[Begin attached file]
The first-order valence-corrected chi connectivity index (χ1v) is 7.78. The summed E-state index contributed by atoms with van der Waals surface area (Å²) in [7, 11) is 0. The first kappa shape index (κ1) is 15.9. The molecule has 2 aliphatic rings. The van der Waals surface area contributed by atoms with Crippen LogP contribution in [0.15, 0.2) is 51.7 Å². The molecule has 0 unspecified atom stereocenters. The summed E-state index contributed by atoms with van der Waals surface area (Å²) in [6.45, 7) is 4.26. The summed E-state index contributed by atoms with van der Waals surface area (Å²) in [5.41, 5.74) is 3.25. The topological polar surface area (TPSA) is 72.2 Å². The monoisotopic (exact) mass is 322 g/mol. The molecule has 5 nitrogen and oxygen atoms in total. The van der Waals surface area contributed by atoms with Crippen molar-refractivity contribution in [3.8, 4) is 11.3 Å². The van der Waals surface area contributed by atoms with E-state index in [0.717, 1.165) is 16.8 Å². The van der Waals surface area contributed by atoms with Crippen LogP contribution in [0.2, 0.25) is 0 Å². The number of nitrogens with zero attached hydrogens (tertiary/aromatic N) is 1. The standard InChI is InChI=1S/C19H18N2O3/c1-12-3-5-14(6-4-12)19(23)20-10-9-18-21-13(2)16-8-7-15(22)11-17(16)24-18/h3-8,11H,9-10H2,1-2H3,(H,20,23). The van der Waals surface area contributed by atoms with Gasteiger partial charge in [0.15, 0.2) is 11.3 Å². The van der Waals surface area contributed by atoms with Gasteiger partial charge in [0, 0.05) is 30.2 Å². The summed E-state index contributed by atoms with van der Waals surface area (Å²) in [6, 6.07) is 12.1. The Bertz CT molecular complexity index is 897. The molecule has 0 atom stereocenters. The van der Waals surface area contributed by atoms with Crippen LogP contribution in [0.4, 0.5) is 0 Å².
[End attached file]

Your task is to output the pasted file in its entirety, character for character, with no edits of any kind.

The first-order valence-corrected chi connectivity index (χ1v) is 7.78. The summed E-state index contributed by atoms with van der Waals surface area (Å²) in [7, 11) is 0. The first kappa shape index (κ1) is 15.9. The molecule has 2 aliphatic rings. The van der Waals surface area contributed by atoms with Crippen LogP contribution in [0.15, 0.2) is 51.7 Å². The molecule has 0 unspecified atom stereocenters. The summed E-state index contributed by atoms with van der Waals surface area (Å²) in [6.45, 7) is 4.26. The summed E-state index contributed by atoms with van der Waals surface area (Å²) in [5.41, 5.74) is 3.25. The topological polar surface area (TPSA) is 72.2 Å². The monoisotopic (exact) mass is 322 g/mol. The molecule has 5 nitrogen and oxygen atoms in total. The van der Waals surface area contributed by atoms with Crippen molar-refractivity contribution in [3.8, 4) is 11.3 Å². The van der Waals surface area contributed by atoms with E-state index in [0.717, 1.165) is 16.8 Å². The van der Waals surface area contributed by atoms with Crippen LogP contribution in [0.2, 0.25) is 0 Å². The number of nitrogens with zero attached hydrogens (tertiary/aromatic N) is 1. The standard InChI is InChI=1S/C19H18N2O3/c1-12-3-5-14(6-4-12)19(23)20-10-9-18-21-13(2)16-8-7-15(22)11-17(16)24-18/h3-8,11H,9-10H2,1-2H3,(H,20,23). The van der Waals surface area contributed by atoms with Gasteiger partial charge in [0.15, 0.2) is 11.3 Å². The van der Waals surface area contributed by atoms with Gasteiger partial charge in [0, 0.05) is 30.2 Å². The summed E-state index contributed by atoms with van der Waals surface area (Å²) in [6, 6.07) is 12.1. The Bertz CT molecular complexity index is 897. The molecule has 0 atom stereocenters. The van der Waals surface area contributed by atoms with Crippen LogP contribution in [0.4, 0.5) is 0 Å².